• REMEMBER - A flame-retardant costume does not mean that it is fire proof. Always keep your costume away from any type of open flame or other heat sources.

Tips for Motorists

  • Be aware of children darting out between parked automobiles.
  • Watch for children walking on roadways, medians and curbs.
  • Use caution while entering and exiting driveways.
  • During twilight and evening hours be mindful of children in dark costumes.
  • Never use your cell phone while driving.
  • Discourage teens from driving on Halloween. There are too many hazards and distractions for inexperienced drivers.  
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Change your clocks - Change your batteries 


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          Daylight Saving Time ends at 2:00 AM     
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Emergency escape plan

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Your ability to get out depends on advance warning from smoke alarms and advance planning.

In 2012, there were an estimated 365,000 reported home structure fires and 2,380 associated civilian deaths in the United States.

Fire can spread rapidly through your home, leaving you as little as two minutes to escape safely once the alarm sounds. Pull together everyone in your household and make a plan. 

Walk through your home and inspect all possible exits and escape routes.  Households with children should consider drawing a floor plan of your home, marking two ways out of each room, including windows and doors.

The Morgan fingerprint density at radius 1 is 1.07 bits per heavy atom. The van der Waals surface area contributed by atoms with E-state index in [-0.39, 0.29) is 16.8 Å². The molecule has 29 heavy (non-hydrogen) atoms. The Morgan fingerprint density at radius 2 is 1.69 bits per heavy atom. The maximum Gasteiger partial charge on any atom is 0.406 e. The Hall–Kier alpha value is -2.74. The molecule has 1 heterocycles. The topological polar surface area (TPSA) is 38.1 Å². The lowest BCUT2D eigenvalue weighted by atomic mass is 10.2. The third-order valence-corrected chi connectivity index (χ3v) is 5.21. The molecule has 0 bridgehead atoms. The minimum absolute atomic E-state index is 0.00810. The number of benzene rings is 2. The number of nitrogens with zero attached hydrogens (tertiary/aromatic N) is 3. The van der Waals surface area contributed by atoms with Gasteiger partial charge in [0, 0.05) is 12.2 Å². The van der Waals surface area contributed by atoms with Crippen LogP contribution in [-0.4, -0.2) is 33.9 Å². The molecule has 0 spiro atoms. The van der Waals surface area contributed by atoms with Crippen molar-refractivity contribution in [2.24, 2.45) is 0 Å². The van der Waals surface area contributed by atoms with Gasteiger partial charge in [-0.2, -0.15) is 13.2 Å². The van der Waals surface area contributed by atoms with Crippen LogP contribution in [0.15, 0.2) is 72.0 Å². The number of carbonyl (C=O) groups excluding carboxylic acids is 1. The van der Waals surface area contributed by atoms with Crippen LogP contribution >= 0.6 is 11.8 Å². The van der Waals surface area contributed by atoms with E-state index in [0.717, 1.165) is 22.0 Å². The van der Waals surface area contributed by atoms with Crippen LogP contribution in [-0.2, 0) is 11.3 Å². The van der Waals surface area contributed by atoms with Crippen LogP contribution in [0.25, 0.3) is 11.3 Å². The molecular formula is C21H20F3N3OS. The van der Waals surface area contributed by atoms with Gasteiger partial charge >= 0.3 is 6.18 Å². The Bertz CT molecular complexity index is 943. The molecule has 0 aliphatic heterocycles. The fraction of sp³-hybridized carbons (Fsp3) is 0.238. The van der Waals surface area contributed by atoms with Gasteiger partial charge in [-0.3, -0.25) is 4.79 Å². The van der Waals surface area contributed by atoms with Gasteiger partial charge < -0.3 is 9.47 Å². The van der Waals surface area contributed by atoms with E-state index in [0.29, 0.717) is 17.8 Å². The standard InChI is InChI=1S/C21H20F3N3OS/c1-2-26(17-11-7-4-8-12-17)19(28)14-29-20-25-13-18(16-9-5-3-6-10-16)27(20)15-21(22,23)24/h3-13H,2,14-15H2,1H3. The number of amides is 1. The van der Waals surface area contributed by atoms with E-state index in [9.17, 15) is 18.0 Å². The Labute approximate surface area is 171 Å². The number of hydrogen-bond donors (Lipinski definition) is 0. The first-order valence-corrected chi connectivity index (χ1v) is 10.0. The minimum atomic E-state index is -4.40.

For easy planning, download NFPA's escape planning grid.Safety Tip
                                  Read NFPA's escape planning tips and download our free safety tip sheet.

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FREE ACCESS TO FIRE CODES 


   New York State Codes Division

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MEMBERSHIP ORGANIZATIONS 

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The Town of Brighton - Office of the Fire Marshal should not be confused with the primary fire suppression and first response emergency medical operations provided by the Brighton Fire District or the City of Rochester Fire Department within the Town of Brighton.

The Office of the Fire Marshal should not be confused with the 
primary fire suppression and first response emergency medical operations provided by the 
Brighton Fire District or the City of Rochester Fire Department within the Town of Brighton